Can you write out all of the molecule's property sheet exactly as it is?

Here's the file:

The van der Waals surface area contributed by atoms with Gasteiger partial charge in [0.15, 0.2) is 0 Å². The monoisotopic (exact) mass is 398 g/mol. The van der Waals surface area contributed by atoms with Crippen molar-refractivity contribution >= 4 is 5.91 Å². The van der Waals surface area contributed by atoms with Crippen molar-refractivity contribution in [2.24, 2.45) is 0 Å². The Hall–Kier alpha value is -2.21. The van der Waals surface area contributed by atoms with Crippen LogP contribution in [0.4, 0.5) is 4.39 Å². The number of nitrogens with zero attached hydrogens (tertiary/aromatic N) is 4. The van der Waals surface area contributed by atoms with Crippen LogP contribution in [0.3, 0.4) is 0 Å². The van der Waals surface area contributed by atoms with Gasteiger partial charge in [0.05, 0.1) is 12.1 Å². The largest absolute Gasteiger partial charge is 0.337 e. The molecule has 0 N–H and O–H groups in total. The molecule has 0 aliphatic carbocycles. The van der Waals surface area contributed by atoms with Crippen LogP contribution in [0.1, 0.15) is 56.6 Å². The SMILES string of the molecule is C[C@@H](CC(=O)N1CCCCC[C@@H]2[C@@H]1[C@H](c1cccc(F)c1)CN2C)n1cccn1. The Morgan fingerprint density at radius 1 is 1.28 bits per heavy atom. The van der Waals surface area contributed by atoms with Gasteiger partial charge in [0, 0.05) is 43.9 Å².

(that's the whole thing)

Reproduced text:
The van der Waals surface area contributed by atoms with Gasteiger partial charge in [0.15, 0.2) is 0 Å². The monoisotopic (exact) mass is 398 g/mol. The van der Waals surface area contributed by atoms with Crippen molar-refractivity contribution >= 4 is 5.91 Å². The van der Waals surface area contributed by atoms with Crippen molar-refractivity contribution in [2.24, 2.45) is 0 Å². The Hall–Kier alpha value is -2.21. The van der Waals surface area contributed by atoms with Crippen LogP contribution in [0.4, 0.5) is 4.39 Å². The number of nitrogens with zero attached hydrogens (tertiary/aromatic N) is 4. The van der Waals surface area contributed by atoms with Crippen LogP contribution in [0.3, 0.4) is 0 Å². The van der Waals surface area contributed by atoms with Gasteiger partial charge in [0.05, 0.1) is 12.1 Å². The largest absolute Gasteiger partial charge is 0.337 e. The molecule has 0 N–H and O–H groups in total. The molecule has 0 aliphatic carbocycles. The van der Waals surface area contributed by atoms with Crippen LogP contribution in [0.1, 0.15) is 56.6 Å². The SMILES string of the molecule is C[C@@H](CC(=O)N1CCCCC[C@@H]2[C@@H]1[C@H](c1cccc(F)c1)CN2C)n1cccn1. The Morgan fingerprint density at radius 1 is 1.28 bits per heavy atom. The van der Waals surface area contributed by atoms with Gasteiger partial charge in [0, 0.05) is 43.9 Å².